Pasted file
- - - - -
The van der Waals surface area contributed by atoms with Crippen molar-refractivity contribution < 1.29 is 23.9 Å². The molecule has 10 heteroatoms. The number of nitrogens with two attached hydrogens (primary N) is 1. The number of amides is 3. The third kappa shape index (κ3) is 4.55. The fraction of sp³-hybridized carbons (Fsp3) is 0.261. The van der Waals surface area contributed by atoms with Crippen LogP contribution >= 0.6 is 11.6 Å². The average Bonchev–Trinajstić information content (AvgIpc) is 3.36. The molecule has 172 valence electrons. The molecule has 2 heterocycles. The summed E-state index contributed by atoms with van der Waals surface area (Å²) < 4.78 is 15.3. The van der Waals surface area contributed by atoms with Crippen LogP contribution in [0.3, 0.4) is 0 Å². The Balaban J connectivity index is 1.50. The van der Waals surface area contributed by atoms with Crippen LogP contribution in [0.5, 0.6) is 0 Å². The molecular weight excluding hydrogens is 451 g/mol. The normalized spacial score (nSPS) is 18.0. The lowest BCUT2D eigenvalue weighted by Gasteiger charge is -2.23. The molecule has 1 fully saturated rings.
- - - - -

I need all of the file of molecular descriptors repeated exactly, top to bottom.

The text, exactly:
The van der Waals surface area contributed by atoms with Crippen molar-refractivity contribution < 1.29 is 23.9 Å². The molecule has 10 heteroatoms. The number of nitrogens with two attached hydrogens (primary N) is 1. The number of amides is 3. The third kappa shape index (κ3) is 4.55. The fraction of sp³-hybridized carbons (Fsp3) is 0.261. The van der Waals surface area contributed by atoms with Crippen LogP contribution >= 0.6 is 11.6 Å². The average Bonchev–Trinajstić information content (AvgIpc) is 3.36. The molecule has 172 valence electrons. The molecule has 2 heterocycles. The summed E-state index contributed by atoms with van der Waals surface area (Å²) < 4.78 is 15.3. The van der Waals surface area contributed by atoms with Crippen LogP contribution in [0.3, 0.4) is 0 Å². The Balaban J connectivity index is 1.50. The van der Waals surface area contributed by atoms with Crippen LogP contribution in [0.5, 0.6) is 0 Å². The molecular weight excluding hydrogens is 451 g/mol. The normalized spacial score (nSPS) is 18.0. The lowest BCUT2D eigenvalue weighted by Gasteiger charge is -2.23. The molecule has 1 fully saturated rings.